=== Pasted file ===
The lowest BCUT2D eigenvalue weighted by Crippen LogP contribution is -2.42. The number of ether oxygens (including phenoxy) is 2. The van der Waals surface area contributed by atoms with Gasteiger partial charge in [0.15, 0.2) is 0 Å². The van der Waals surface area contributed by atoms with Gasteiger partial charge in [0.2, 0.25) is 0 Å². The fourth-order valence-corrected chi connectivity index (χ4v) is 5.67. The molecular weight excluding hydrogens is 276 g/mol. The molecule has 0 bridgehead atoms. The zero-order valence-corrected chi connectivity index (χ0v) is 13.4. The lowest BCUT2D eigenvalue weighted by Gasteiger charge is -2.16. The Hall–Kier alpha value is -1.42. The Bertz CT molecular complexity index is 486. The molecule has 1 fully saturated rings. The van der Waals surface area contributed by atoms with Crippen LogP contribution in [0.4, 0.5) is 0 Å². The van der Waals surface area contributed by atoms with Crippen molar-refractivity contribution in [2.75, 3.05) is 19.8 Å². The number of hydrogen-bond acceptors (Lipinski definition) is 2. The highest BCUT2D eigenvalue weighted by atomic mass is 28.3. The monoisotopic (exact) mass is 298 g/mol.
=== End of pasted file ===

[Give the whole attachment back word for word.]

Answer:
The lowest BCUT2D eigenvalue weighted by Crippen LogP contribution is -2.42. The number of ether oxygens (including phenoxy) is 2. The van der Waals surface area contributed by atoms with Gasteiger partial charge in [0.15, 0.2) is 0 Å². The van der Waals surface area contributed by atoms with Gasteiger partial charge in [0.2, 0.25) is 0 Å². The fourth-order valence-corrected chi connectivity index (χ4v) is 5.67. The molecular weight excluding hydrogens is 276 g/mol. The molecule has 0 bridgehead atoms. The zero-order valence-corrected chi connectivity index (χ0v) is 13.4. The lowest BCUT2D eigenvalue weighted by Gasteiger charge is -2.16. The Hall–Kier alpha value is -1.42. The Bertz CT molecular complexity index is 486. The molecule has 1 fully saturated rings. The van der Waals surface area contributed by atoms with Crippen LogP contribution in [0.4, 0.5) is 0 Å². The van der Waals surface area contributed by atoms with Crippen molar-refractivity contribution in [2.75, 3.05) is 19.8 Å². The number of hydrogen-bond acceptors (Lipinski definition) is 2. The highest BCUT2D eigenvalue weighted by atomic mass is 28.3. The monoisotopic (exact) mass is 298 g/mol.